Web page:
Cree negotiator Bill Namagoose credited Mr. Chrétien, who was appointed by the previous Liberal government, for their success. "Rather than coming in as a defence lawyer for the government, he came in as a problem solver."

The new deal will finance infrastructures such as community centres, administrative buildings and courthouses. It also reimburses the Crees for the millions of dollars they spent on access roads to their villages, which should have been paid for by Ottawa.

Mr. Pachano, the retired town manager from Chisasibi, said the deal will help the housing shortage in his village, where 350 families are waiting for a home.

Chief Losty Mamianskum of Whapmagoostui said the money will pay for an access road and a joint sewer project with the neighbouring Inuit village of Kuujuarapik.

The deal also sorts out the legal limbo of the 360 Washaw Sibi Crees, in the Abitibi. In the 1950s, federal bureaucrats forced them to join a nearby Algonquin community.

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Now they are looking forward to the housing and medical benefits of the James Bay agreement. "It feels great to have this," said their chief, Billy Katapatuk.

"It's obvious that the Crees have benefited a lot from their capacity to unite themselves," Prof. Grammond said.

*****

Cree chronology

1950s

The Canadian government tells the Washaw Sibi Crees to move to a nearby Algonquin reserve or they would be cut off from basic benefits.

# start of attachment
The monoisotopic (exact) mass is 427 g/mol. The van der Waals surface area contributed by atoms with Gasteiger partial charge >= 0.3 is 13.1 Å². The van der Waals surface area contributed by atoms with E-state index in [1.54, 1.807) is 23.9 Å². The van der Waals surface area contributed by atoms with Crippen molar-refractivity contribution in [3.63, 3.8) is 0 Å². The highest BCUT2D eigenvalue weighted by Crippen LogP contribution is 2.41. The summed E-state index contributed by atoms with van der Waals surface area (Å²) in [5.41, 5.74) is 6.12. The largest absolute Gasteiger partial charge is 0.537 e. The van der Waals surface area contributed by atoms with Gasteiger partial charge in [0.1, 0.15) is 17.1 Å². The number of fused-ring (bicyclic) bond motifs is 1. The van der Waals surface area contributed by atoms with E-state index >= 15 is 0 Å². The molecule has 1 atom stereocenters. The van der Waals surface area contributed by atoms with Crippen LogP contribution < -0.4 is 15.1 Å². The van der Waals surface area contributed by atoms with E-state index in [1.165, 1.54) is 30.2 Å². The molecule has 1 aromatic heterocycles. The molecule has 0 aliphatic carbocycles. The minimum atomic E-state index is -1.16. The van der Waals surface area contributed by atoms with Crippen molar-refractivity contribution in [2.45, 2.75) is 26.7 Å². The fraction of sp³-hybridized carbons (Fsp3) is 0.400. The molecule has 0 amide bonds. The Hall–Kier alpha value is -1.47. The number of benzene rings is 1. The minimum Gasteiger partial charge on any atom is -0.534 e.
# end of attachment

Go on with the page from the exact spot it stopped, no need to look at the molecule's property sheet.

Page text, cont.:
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1971

Quebec Premier Robert Bourassa announces "The Project of the Century" - plans to develop hydro-electric dams in Northern Quebec. The Crees, who weren't consulted, organize themselves and turn to federal Indian Affairs Minister Jean Chrétien but he refuses to intervene.

1973

The Crees obtain from the Quebec Superior Court an injunction to stop the construction work. The injunction is overturned by an appellate court but the judicial battle forces the province to the negotiation table.

1975

The Cree and Inuit sign with the provincial government and other parties the James Bay and Northern Quebec Agreement, the country's first modern land-claims settlement. The Crees would get $135-million and the Inuit $90-million in return for allowing the La Grande project. 1988

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Quebec announces plans for another northern hydroelectric megaproject, the $13.1- billion Great Whale complex. 1989

The Crees initiate lawsuits in Quebec Superior Court and Federal Court, saying that the federal and provincial government haven't fulfilled their treaty obligations.

1990s

The Crees start an aggressive political and judicial campaign against Great Whale.

1995

Quebec Premier Jacques Parizeau shelves the Great Whale project.

2002

The Crees and Quebec Premier Bernard Landry sign the "Peace of the Braves" accord. In return for a $3.5-billion settlement from Quebec, the Crees accept the construction of an hydroelectric project on the Rupert and Eastmain Rivers.

Tu Thanh Ha